Judge blocks implementation of “no-match” rule

On Oct. 10, Judge Charles R. Breyer of the San Francisco Federal District Court granted a preliminary injunction against the "no-match" rule, barring the Bush administration from implementing the planned crackdown on companies that employ illegal immigrants. This decision came 10 days after Breyer extended a temporary ban on the rule.

The no-match rule establishes steps employers must follow when they receive a no-match letter, which is a notice from the Social Security Administration (SSA) stating that an employee's identity information does not match agency records. Originally scheduled to take effect Sept. 14, the rule mandates that if an employee cannot explain the mismatch within 90 days, the employer must fire the employee or risk prosecution for having "constructive knowledge" of hiring an illegal immigrant.

In the Oct. 10 ruling, Breyer expressed his concerns, including labor organizations' claims that SSA's records contain many errors and could result in unjust firings of legal workers and U.S. citizens, as well as the fact that the Department of Homeland Security (DHS) has exceeded its authority by improperly seeking to use confidential information from SSA to enforce immigration laws.

"The government's proposal to disseminate no-match letters affecting more than 8 million workers will, under the mandated timeline, result in the termination of employment to lawfully employed workers," Breyer wrote in his ruling. "Moreover, the threat of criminal prosecution ... reflects a major change in DHS policy."

Breyer also noted the Regulatory Flexibility Act, a 1980 law that requires the government to seriously consider the cost of regulations that would significantly burden small business owners. He says the law may have been ignored by the government in this situation.

The lawsuit was brought against the government by the American Civil Liberties Union, AFL-CIO and various San Francisco labor organizations; on Sept. 7, the U.S. Chamber of Commerce and several national small-business associations, including NRCA, joined the lawsuit. The plaintiffs were pleased with the outcome.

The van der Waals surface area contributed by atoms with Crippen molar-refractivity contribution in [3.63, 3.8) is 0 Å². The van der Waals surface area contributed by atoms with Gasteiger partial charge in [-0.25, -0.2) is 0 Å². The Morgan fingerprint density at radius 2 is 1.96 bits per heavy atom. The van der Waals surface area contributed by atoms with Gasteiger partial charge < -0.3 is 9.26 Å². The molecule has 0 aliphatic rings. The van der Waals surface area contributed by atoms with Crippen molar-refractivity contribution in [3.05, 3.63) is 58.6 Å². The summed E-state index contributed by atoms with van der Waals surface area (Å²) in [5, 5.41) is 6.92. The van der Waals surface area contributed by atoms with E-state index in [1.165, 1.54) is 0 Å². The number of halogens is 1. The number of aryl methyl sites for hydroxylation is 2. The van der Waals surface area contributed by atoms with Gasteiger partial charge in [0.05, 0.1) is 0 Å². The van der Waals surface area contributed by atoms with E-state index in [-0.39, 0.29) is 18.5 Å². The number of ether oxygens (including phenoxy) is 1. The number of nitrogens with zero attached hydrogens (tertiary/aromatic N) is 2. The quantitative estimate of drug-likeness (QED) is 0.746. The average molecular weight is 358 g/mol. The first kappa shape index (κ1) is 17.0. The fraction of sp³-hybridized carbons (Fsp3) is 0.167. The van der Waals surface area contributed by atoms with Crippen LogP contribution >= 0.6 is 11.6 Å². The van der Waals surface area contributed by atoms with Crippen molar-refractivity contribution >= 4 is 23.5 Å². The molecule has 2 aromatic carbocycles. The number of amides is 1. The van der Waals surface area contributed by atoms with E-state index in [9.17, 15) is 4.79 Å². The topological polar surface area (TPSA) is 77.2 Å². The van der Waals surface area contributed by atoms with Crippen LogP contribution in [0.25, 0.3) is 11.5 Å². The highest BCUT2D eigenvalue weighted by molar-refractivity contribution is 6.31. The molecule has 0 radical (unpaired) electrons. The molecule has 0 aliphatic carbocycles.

"This is a significant step toward overturning this unlawful rule, which would give employers an even stronger way to keep workers from freely forming unions," says AFL-CIO President John J. Sweeney. "More than 70 percent of SSA discrepancies refer to U.S. citizens."

DHS Secretary Michael Chertoff says the Bush administration will consider an appeal and continue to enforce immigration laws.

"Today's ruling is yet another reminder of why we need Congress to enact comprehensive immigration reform, he says. "The American people have been loud and clear about their desire to see our nation's immigration laws enforced."

An analysis of 2005 census data by the Pew Hispanic Center states that 7.2 million illegal immigrants account for at least 10 percent of low-skilled U.S. workers and 5 percent of the total U.S. work force. Illegal immigrants constitute 24 percent of workers in farming, 17 percent in cleaning, 14 percent in construction and 12 percent in food preparation.

Date : 10/12/2007


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